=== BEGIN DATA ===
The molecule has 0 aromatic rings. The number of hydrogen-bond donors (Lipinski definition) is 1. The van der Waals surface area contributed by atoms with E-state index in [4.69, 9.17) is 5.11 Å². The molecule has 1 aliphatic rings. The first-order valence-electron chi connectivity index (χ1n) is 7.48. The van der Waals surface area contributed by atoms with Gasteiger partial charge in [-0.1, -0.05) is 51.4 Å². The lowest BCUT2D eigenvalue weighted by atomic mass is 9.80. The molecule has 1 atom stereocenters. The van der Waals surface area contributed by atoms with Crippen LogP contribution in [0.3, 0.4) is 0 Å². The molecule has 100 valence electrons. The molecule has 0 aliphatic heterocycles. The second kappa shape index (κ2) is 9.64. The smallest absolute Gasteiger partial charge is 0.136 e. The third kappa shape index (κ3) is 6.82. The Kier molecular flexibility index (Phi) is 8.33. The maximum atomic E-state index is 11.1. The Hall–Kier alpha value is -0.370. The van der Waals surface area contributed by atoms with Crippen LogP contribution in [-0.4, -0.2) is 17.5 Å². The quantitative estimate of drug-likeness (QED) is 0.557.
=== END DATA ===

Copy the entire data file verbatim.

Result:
The molecule has 0 aromatic rings. The number of hydrogen-bond donors (Lipinski definition) is 1. The van der Waals surface area contributed by atoms with E-state index in [4.69, 9.17) is 5.11 Å². The molecule has 1 aliphatic rings. The first-order valence-electron chi connectivity index (χ1n) is 7.48. The van der Waals surface area contributed by atoms with Gasteiger partial charge in [-0.1, -0.05) is 51.4 Å². The lowest BCUT2D eigenvalue weighted by atomic mass is 9.80. The molecule has 1 atom stereocenters. The van der Waals surface area contributed by atoms with Crippen LogP contribution in [0.3, 0.4) is 0 Å². The molecule has 100 valence electrons. The molecule has 0 aliphatic heterocycles. The second kappa shape index (κ2) is 9.64. The smallest absolute Gasteiger partial charge is 0.136 e. The third kappa shape index (κ3) is 6.82. The Kier molecular flexibility index (Phi) is 8.33. The maximum atomic E-state index is 11.1. The Hall–Kier alpha value is -0.370. The van der Waals surface area contributed by atoms with Crippen LogP contribution in [-0.4, -0.2) is 17.5 Å². The quantitative estimate of drug-likeness (QED) is 0.557.